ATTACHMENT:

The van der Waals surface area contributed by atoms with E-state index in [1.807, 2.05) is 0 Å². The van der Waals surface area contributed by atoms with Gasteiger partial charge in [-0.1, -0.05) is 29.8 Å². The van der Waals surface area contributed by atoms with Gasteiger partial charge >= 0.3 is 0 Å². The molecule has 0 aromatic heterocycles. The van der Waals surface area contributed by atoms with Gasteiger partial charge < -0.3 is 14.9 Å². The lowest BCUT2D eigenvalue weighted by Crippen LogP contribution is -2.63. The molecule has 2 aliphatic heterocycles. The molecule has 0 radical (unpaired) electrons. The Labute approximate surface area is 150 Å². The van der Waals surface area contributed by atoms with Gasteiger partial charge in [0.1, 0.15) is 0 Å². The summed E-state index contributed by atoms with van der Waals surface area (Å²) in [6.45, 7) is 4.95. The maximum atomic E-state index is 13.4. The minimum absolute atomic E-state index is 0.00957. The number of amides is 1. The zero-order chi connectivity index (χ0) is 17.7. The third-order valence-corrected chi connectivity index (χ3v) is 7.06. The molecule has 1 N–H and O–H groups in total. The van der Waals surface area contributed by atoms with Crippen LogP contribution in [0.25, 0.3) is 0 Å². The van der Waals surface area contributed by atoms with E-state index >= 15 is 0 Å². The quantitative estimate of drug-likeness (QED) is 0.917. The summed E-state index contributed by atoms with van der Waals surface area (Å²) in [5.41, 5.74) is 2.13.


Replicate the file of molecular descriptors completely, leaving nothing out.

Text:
The van der Waals surface area contributed by atoms with E-state index in [1.807, 2.05) is 0 Å². The van der Waals surface area contributed by atoms with Gasteiger partial charge in [-0.1, -0.05) is 29.8 Å². The van der Waals surface area contributed by atoms with Gasteiger partial charge >= 0.3 is 0 Å². The molecule has 0 aromatic heterocycles. The van der Waals surface area contributed by atoms with Gasteiger partial charge < -0.3 is 14.9 Å². The lowest BCUT2D eigenvalue weighted by Crippen LogP contribution is -2.63. The molecule has 2 aliphatic heterocycles. The molecule has 0 radical (unpaired) electrons. The Labute approximate surface area is 150 Å². The van der Waals surface area contributed by atoms with Gasteiger partial charge in [0.1, 0.15) is 0 Å². The summed E-state index contributed by atoms with van der Waals surface area (Å²) in [6.45, 7) is 4.95. The maximum atomic E-state index is 13.4. The minimum absolute atomic E-state index is 0.00957. The number of amides is 1. The zero-order chi connectivity index (χ0) is 17.7. The third-order valence-corrected chi connectivity index (χ3v) is 7.06. The molecule has 1 N–H and O–H groups in total. The van der Waals surface area contributed by atoms with Crippen LogP contribution in [0.25, 0.3) is 0 Å². The van der Waals surface area contributed by atoms with E-state index >= 15 is 0 Å². The quantitative estimate of drug-likeness (QED) is 0.917. The summed E-state index contributed by atoms with van der Waals surface area (Å²) in [5.41, 5.74) is 2.13.